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Hands On Mineral Identification helps you to identify over 14,500 minerals! By M. Darby Dyar, Ph.D. See our DVD collection.
Head of Hermes. Statue of the 2nd century A.D. from Turkey.
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Image courtesy of Corel Corporation.

Hermes

Hermes was the god of eloquence, games of chance, commerce, and story telling, and was the messenger-god of Zeus. He was the offspring of Zeus and Zeus' mistress-goddess, Maia, who in turn was the daughter of the titan Atlas. Hermes was known to the Romans as the god Mercury.

Hermes was very clever, and he used this to his advantage against more powerful gods. When he was just a baby, Hermes stole Apollo's cattle. He made them walk backwards, so as to make the footprints lead away from the hiding spot. When confronted by Apollo in front of Zeus, Hermes agreed to show Apollo where the cattle were hidden.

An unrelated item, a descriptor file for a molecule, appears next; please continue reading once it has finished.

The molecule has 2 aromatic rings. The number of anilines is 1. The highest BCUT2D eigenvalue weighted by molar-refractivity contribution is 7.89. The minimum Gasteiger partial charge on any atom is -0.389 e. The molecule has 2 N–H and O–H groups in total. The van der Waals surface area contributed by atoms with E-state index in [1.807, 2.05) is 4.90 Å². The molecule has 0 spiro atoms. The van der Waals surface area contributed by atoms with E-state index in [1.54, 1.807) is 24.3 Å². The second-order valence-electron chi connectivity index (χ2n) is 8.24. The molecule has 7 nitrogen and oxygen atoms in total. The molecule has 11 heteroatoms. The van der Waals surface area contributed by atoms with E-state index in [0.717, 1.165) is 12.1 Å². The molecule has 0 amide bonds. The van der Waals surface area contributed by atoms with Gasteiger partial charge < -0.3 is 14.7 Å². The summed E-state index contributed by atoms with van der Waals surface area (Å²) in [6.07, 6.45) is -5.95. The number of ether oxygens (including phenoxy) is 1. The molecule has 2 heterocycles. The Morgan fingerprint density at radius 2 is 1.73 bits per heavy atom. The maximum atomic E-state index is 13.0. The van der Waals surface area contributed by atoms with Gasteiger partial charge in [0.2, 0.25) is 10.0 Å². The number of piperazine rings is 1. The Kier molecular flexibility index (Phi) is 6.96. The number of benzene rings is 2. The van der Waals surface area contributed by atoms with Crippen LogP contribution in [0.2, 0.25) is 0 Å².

Eventually, Apollo and Hermes became great friends. Hermes was a very good lyre player. He gave his instrument to Apollo as a gift, forming a permanent bond between the two. Hermes had a son named Pan.



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Windows to the Universe, a project of the National Earth Science Teachers Association, is sponsored in part by the National Science Foundation and NASA, our Founding Partners (the American Geophysical Union and American Geosciences Institute) as well as through Institutional, Contributing, and Affiliate Partners, individual memberships and generous donors. Thank you for your support! NASA AGU AGI NSF